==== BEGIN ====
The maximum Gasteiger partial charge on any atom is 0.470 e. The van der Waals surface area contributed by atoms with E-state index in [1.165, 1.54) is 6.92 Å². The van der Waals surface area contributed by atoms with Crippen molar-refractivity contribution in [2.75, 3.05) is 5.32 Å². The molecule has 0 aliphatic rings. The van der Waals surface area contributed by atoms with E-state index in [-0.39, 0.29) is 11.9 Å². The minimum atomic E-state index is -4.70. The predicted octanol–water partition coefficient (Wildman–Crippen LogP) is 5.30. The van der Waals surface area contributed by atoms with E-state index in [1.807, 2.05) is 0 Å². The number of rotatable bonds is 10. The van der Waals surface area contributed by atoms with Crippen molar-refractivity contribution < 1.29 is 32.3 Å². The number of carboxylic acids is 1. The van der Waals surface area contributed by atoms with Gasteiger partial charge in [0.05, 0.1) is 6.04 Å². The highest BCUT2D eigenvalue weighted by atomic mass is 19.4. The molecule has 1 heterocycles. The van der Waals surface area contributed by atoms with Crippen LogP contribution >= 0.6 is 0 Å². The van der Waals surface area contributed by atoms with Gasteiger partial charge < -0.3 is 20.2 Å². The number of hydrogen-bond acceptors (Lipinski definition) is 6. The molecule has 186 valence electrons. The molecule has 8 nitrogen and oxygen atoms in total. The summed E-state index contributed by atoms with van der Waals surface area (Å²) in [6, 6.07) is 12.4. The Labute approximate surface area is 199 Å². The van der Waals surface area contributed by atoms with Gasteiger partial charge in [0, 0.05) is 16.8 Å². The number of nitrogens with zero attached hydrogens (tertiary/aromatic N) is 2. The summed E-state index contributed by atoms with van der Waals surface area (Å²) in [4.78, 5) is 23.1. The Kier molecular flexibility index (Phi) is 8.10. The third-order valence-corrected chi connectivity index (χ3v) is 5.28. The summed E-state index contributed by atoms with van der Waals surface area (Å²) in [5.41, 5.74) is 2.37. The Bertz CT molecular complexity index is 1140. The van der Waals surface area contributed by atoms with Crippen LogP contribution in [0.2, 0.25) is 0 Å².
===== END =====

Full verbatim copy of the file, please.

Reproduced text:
The maximum Gasteiger partial charge on any atom is 0.470 e. The van der Waals surface area contributed by atoms with E-state index in [1.165, 1.54) is 6.92 Å². The van der Waals surface area contributed by atoms with Crippen molar-refractivity contribution in [2.75, 3.05) is 5.32 Å². The molecule has 0 aliphatic rings. The van der Waals surface area contributed by atoms with E-state index in [-0.39, 0.29) is 11.9 Å². The minimum atomic E-state index is -4.70. The predicted octanol–water partition coefficient (Wildman–Crippen LogP) is 5.30. The van der Waals surface area contributed by atoms with E-state index in [1.807, 2.05) is 0 Å². The number of rotatable bonds is 10. The van der Waals surface area contributed by atoms with Crippen molar-refractivity contribution < 1.29 is 32.3 Å². The number of carboxylic acids is 1. The van der Waals surface area contributed by atoms with Gasteiger partial charge in [0.05, 0.1) is 6.04 Å². The highest BCUT2D eigenvalue weighted by atomic mass is 19.4. The molecule has 1 heterocycles. The van der Waals surface area contributed by atoms with Crippen LogP contribution >= 0.6 is 0 Å². The van der Waals surface area contributed by atoms with Gasteiger partial charge < -0.3 is 20.2 Å². The number of hydrogen-bond acceptors (Lipinski definition) is 6. The molecule has 186 valence electrons. The molecule has 8 nitrogen and oxygen atoms in total. The summed E-state index contributed by atoms with van der Waals surface area (Å²) in [6, 6.07) is 12.4. The Labute approximate surface area is 199 Å². The van der Waals surface area contributed by atoms with Gasteiger partial charge in [0, 0.05) is 16.8 Å². The number of nitrogens with zero attached hydrogens (tertiary/aromatic N) is 2. The summed E-state index contributed by atoms with van der Waals surface area (Å²) in [4.78, 5) is 23.1. The Kier molecular flexibility index (Phi) is 8.10. The third-order valence-corrected chi connectivity index (χ3v) is 5.28. The summed E-state index contributed by atoms with van der Waals surface area (Å²) in [5.41, 5.74) is 2.37. The Bertz CT molecular complexity index is 1140. The van der Waals surface area contributed by atoms with Crippen LogP contribution in [0.2, 0.25) is 0 Å².